A Brief History of Cheating in Motorsports

Human nature is one of the most diverse things we see on planet earth. Sadly, not all of human nature is benign, good, warm, welcoming. One of the negatives we exhibit is called cheating. Be it at school, on our partner, at work, it’s an undesirable trait.

But in motorsport? Yes, it happens. All too often. And it happens worldwide. It happens in rallying. It happens in Formula 1. It happens in IndyCar. It happened here in Australia.

America’s NASCAR was full of innovative people. At one time they had specified a maximum size for the fuel tank. A “clever” interpretation of the rules has Smokey Yunick fit a fuel hose that was eleven feet long and two inches thick. As a result, his car’s overall fuel capacity was increased. Ynick also sidestepped the rules by having an oversized tank fitted but with an inflated basketball inside. This allowed the tank to be filled to more than the regulated amount once the ball was deflated.

Tim Flock decided on a different way to improve the fuel economy of his NASCAR. His steel roll cage wasn’t steel. It looked like steel, but close inspection had a wooden structure smartly painted to resemble steel.

Australia’s royal motorsport name was involved in a somewhat cheeky cheat in 1981. Fabled F1 designer Gordon Murray built a car for the Brabham team that had adjustable ride height. When cars are scrutineered there’s a set ride height they have to adhere to. Murray built in a system that would lower the car under that ride height but would raise it back to the required amount when stopped. Murray’s sense of humour was brought into play by having a box with leads that would attach to the car, for no reason other than to visually distract onlookers, placed at random locations on the car when stopped.

Another entry from NASCAR with Ken Schrader finding his tyre wear exceeding the ability of the car to deal with it. Although leading a race, the second place car was closing rapidly. A quick thinking Schrader discharged his fire suppressant system and the second car’s driver, thinking Schrader’s car engine was about to explode, backed off. The canny Schrader timed this well enough for his lead to get him over the line for a win, with his car in perfect working order.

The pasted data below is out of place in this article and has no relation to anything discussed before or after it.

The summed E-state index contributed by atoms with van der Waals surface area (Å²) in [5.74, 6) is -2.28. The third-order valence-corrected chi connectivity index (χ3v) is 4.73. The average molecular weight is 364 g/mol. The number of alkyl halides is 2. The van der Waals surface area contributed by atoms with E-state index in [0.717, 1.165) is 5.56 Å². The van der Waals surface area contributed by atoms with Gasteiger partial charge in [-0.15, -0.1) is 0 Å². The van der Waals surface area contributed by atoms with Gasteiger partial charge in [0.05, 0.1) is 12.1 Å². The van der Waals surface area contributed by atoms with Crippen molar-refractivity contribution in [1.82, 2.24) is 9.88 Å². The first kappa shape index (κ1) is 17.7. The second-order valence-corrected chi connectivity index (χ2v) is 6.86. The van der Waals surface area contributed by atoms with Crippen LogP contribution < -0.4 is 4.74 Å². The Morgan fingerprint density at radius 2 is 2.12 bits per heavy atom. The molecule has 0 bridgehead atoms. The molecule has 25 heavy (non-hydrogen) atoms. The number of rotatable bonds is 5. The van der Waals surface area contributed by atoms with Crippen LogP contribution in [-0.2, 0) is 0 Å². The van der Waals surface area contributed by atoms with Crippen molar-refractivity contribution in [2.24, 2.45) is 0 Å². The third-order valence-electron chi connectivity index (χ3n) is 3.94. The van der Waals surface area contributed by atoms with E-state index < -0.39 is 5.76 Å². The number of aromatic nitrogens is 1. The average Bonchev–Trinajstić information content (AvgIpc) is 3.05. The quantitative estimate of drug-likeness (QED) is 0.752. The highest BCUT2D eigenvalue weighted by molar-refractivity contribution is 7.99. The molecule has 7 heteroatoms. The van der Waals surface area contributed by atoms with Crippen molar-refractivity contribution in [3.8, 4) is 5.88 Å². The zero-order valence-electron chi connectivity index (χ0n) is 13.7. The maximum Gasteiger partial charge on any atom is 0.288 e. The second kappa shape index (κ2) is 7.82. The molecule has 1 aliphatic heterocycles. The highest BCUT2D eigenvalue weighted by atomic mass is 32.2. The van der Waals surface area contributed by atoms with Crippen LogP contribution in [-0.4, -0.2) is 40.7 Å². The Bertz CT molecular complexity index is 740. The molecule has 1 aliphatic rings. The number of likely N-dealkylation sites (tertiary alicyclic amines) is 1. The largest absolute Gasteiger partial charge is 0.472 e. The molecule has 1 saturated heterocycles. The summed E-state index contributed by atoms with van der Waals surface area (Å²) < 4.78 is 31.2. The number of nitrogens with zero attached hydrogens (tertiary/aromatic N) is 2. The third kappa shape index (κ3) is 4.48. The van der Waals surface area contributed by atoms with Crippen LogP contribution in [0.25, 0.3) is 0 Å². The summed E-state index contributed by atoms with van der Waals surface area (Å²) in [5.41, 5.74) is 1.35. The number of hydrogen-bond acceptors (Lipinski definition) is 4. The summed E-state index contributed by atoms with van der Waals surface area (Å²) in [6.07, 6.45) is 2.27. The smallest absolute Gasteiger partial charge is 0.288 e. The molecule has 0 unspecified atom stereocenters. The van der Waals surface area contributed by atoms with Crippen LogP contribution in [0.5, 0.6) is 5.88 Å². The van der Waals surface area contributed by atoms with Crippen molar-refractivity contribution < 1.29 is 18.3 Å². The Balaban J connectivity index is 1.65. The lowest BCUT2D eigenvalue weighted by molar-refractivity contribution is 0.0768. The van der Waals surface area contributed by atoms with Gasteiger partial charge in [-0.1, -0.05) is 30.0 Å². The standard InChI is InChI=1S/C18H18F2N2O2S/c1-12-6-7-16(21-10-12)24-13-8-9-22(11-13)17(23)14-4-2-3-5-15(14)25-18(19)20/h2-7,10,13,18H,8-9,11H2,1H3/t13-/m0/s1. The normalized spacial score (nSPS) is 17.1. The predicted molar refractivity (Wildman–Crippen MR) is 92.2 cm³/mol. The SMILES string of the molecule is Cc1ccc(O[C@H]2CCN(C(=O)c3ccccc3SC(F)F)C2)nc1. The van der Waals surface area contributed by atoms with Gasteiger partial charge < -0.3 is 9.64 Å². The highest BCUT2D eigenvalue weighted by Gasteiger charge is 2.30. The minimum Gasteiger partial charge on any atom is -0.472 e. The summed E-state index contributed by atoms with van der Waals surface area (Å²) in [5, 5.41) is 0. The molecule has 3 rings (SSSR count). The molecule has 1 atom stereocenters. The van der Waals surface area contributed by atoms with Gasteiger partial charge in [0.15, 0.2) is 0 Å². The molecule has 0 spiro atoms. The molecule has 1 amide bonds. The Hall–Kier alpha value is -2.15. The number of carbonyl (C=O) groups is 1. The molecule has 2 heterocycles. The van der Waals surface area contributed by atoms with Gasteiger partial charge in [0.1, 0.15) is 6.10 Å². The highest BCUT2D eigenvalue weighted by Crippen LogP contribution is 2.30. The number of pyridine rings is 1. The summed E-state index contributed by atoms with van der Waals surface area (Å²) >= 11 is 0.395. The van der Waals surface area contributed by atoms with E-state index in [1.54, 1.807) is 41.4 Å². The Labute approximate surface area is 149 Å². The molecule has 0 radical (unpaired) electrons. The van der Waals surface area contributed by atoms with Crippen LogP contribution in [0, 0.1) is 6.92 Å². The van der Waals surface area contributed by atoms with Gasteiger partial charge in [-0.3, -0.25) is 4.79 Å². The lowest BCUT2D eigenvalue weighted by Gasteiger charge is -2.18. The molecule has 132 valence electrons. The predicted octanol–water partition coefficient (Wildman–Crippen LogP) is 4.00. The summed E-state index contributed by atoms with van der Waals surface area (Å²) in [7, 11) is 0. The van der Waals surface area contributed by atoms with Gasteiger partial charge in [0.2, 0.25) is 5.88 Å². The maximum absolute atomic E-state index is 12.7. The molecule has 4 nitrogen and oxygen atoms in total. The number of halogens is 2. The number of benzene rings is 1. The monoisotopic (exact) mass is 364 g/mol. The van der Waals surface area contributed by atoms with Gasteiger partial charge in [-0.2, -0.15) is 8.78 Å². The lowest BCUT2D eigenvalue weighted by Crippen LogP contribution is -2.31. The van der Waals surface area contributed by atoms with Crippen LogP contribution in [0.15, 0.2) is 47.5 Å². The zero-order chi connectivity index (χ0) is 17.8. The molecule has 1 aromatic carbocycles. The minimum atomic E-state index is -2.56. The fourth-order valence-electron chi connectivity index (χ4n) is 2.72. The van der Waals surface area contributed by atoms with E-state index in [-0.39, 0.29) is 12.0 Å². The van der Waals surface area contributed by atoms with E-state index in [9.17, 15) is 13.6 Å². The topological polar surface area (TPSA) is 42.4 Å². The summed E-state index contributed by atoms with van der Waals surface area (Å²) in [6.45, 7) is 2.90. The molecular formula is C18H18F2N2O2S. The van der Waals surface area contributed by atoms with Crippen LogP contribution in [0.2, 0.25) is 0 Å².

Japanese goliath Toyota dominated the world rally scene with its awesome and aggressive looking all wheel drive Celica. Complete with huge rear wing, quad headlight front, and legal turbocharger…wait, did I say legal turbocharger? 1995 and the car is dominating the rally world. The WRC had stated a maximum horsepower output of 300. Toyota had abided by the rules that stated a restrictor plate must be fitted inside the turbo.

What they also interpreted was that the regulations said nothing about the restrictor plate having to stay in one spot. Some brilliant engineering had the plate being moved by springs that allowed extra power to be generated, with an estimated fifty extra horsepower. The design of the turbo was such that a thorough pull-down of it was required to see the plate and even then this appeared almost as it should be.

Australia’s great race, the Bathurst 1000, closes out this quick look at motorsport cheating. The 1987 race was won by the stove hot Ford Sierras. Factory supported they were quick, at times almost undriveable according to Rare Spares ambassador John Bowe, but a little bit of physics came in to play for the win. Larger tyres cover more distance for little extra effort and the first two cars, both from the same team, were found to have enlarged wheel arches at the front, allowing a bigger rolling diameter tyre.